MY MORNING ROUTINE
After learning the routines of the world’s most productive people I’ve slowly developed my own routine over the years. I’ve experimented a lot and many habits have come and gone, everything from meditation to handstands. Here is what my current morning routine looks like:
7:00am - Wake up
7:05 - Drink a glass of lemon water + pink Himalayan sea salt
7:06 - Hit the yoga mat to do some basic spinal mobility movements and sun salutations
7:15 - 3-5 minutes of the Wim Hof Method breathing exercise
7:20 - Take a cold shower to further awaken the central nervous system
7:28 - Begin cooking a big breakfast with lots of protein and fats (e.g. 6 eggs, 4 slices of bacon) and eat it with a big glass of water
7:50 - Brew Coffee
8:00am - Drink coffee and ruminate on the important tasks of the day. Create "action items" list
8:10 - Time to work!
HOW TO DESIGN YOUR OWN MORNING ROUTINE
The reality of morning routines is that we all have them. We all have a general outline of certain things that we do upon waking and before our day starts. The varying degrees to which that routine is effective and serves us very much depends on how much we’ve consciously chosen that routine and vetted its worthiness. So my advice is simply take time to do just that. Take time to sit and write down what things you’ll do in the morning and when. Also important, be sure to write down the things you’ll avoid doing in the morning to maintain clarity and focus. Here are a few aspects of what I believe is an effective morning routine:
Prepare the body
Taking time to awaken the body is one of the best ways to rev up the engine and get your body and mind to a state of peak performance. There are many ways of doing this. You can start by having a light yoga practice that is done upon waking (e.g. sun salutations), a morning mobility routine, or indulge in some cardiovascular training like a morning run or bike ride.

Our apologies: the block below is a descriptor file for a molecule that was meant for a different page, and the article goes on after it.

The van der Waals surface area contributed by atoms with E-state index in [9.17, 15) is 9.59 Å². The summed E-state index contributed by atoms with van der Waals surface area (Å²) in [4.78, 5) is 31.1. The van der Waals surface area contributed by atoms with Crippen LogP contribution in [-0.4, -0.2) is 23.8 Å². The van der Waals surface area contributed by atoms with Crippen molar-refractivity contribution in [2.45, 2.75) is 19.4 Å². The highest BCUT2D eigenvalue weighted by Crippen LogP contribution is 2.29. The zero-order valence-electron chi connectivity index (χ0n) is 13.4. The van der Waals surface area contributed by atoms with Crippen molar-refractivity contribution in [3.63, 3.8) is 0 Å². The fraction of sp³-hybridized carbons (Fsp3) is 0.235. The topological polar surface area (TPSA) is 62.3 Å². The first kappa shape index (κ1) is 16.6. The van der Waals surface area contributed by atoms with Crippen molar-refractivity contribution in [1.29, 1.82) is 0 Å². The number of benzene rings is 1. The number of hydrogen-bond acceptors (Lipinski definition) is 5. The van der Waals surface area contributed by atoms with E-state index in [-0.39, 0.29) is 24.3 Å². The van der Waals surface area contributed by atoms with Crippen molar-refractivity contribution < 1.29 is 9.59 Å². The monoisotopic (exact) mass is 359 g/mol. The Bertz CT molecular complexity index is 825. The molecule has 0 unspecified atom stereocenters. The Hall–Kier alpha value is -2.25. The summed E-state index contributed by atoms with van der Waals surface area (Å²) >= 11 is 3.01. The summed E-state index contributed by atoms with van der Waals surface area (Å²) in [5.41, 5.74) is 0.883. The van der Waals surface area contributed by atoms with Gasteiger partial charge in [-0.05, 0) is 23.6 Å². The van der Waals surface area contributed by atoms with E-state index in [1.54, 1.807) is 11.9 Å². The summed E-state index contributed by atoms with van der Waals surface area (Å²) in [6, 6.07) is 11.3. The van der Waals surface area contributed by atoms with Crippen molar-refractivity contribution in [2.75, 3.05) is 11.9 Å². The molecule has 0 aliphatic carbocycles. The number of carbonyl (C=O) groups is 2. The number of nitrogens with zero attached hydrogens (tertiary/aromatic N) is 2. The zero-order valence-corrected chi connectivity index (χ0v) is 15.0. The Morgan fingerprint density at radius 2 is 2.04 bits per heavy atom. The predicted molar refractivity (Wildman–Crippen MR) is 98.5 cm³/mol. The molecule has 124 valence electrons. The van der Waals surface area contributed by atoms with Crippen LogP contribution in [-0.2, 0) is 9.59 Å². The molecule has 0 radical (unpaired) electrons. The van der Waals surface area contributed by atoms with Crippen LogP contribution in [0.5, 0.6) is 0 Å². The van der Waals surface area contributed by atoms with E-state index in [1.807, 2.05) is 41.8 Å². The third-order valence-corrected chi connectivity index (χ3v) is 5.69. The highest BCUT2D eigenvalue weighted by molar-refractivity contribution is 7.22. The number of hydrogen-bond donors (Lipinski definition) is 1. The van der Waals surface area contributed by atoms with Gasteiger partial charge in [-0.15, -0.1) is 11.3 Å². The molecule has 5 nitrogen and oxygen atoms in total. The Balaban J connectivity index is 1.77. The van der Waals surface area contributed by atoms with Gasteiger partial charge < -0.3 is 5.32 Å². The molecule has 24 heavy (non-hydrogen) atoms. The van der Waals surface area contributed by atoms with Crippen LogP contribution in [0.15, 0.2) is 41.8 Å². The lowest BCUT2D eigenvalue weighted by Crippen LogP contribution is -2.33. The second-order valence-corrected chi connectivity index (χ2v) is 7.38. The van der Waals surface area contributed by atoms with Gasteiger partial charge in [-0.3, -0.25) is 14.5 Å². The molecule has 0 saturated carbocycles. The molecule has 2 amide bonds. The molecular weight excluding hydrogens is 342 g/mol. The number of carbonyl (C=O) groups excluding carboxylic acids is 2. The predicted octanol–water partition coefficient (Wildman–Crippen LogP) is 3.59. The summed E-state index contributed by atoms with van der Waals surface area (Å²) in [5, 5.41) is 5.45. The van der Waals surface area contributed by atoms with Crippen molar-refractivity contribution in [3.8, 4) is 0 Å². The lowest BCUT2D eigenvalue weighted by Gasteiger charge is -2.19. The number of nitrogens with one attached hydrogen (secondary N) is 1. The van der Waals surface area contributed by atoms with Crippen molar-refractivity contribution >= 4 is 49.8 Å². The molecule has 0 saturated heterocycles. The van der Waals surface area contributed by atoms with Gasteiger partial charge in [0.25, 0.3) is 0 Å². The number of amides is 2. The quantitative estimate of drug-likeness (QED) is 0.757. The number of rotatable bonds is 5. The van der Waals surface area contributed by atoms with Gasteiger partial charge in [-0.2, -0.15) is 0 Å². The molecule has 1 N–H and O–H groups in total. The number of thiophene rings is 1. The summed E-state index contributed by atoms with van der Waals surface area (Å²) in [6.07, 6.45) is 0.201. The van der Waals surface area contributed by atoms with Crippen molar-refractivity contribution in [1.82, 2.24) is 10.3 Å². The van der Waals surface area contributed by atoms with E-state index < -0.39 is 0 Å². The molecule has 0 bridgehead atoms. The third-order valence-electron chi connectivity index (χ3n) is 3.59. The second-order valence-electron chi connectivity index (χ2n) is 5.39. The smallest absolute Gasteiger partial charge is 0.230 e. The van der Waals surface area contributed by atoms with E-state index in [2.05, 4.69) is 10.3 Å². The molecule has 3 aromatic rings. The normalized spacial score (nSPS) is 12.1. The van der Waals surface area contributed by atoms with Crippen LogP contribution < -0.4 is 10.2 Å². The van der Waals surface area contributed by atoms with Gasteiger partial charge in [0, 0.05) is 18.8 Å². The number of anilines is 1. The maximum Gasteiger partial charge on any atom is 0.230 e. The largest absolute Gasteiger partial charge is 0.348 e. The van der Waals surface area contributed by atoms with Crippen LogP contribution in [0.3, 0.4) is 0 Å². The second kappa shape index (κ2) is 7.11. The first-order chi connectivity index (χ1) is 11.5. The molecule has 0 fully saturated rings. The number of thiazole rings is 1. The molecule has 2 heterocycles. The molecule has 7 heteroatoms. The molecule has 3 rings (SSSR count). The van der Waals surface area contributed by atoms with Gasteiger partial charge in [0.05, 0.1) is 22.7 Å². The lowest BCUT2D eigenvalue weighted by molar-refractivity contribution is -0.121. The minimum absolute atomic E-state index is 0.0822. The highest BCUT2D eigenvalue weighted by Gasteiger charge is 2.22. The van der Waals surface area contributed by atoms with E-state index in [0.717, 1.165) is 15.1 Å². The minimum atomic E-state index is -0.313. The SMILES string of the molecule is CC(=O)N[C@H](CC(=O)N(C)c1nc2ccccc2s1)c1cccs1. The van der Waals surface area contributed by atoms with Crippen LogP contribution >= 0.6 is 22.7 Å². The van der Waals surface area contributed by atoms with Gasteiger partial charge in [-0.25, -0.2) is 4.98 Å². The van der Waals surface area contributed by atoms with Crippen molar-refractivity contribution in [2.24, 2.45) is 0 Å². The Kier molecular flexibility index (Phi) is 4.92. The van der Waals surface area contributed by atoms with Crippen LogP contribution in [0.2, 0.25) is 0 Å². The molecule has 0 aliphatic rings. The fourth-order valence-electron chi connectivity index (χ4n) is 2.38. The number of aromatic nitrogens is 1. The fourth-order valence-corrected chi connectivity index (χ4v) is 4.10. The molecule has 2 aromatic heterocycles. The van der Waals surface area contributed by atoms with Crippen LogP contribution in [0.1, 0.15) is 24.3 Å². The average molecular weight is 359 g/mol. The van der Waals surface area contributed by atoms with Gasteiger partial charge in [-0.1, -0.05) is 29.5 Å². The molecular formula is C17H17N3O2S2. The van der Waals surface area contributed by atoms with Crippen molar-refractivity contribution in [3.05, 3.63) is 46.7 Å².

Prepare the mind
Our mental state is transient and it is sometimes difficult to focus our minds to the task at hand. However, the ability to focus and be more effective is something that can be cultivated. I am a firm believer in meditation and the research is there to support its benefits. But there are many ways to get your mind in the right place for the day to come. Beyond meditation you could start your day with 20 minutes of reading an inspiring book, listening to an interesting podcast, or playing simple games that are meant to improve cognitive function. All of these things will help you to warm up the mind and prepare it to handle the big stuff later on.
Consciously choose your breakfast to fuel your day. Only you can know what it is best for you in the morning. I believe in starting my day with lots of proteins and fats. This not only keeps me satiated through the morning but it gives me the necessary brain fuel and building blocks that my body needs to handle the first, most productive hours of my day. Other people such as Malcolm Gladwell (@Gladwell), journalist and best-selling author of books such as ‘Blink’, ‘Outliers’, and many more, believes you should start your day hungry to do your best work. He only has a cup of coffee before starting work and waits until lunch to have his first meal. It’s up to you to discover what helps you perform at your best.
Plan the future
Finally, the last thing that I think people should do in the morning is spend time visualizing how they want things to go in the future. This is not necessarily some "hippy woo-woo" visualization practice. Nor is it the naive belief that you can manifest the things you want in your life by simply believing it will be so. This is a concrete practice of deciding upon certain actions you'll take for desired outcomes. It can be as simple as making a to-do list (or as I prefer to call it an “action items” list). All that you’re meant to do in this time is think of what you wish to see in your future and write down a few actions that will steer the course of your day in that direction.
If you’d like to figure out how to optimize your day through having a well thought out morning routine but are not sure where to start, here are a few habits you can experiment with and try to adopt as a part of your day:
a glass of water first thing in the morning
10 minutes of guided meditation (here is a great source for guided meditations)
hanging from a bar to release your shoulders
journaling for 5 minutes (see: ‘The 5 Minute Journal’)
listening to a favorite podcast
taking time to brew your coffee and drinking it in silence
5 minutes of calisthenics and stretching
a morning run
Just as important as the habits you want to cultivate in your morning routine are the habits you want to avoid. Here are a few I suggest you stay away from so you can start your day off on the right foot:
checking email before it’s time to work
looking at social media
eating sugary foods at breakfast
watching television or morning news
stressing or worrying over the things you cannot control
So fine tune your morning routine and pay attention to what effects it has on your day. Experiment with different habits and then whittle it down to it’s simplest and most effective. Not only will you find that you’re thinking more clearly and feeling better, but you’ll be put back in the driver seat and steering your day in the direction you want it to go.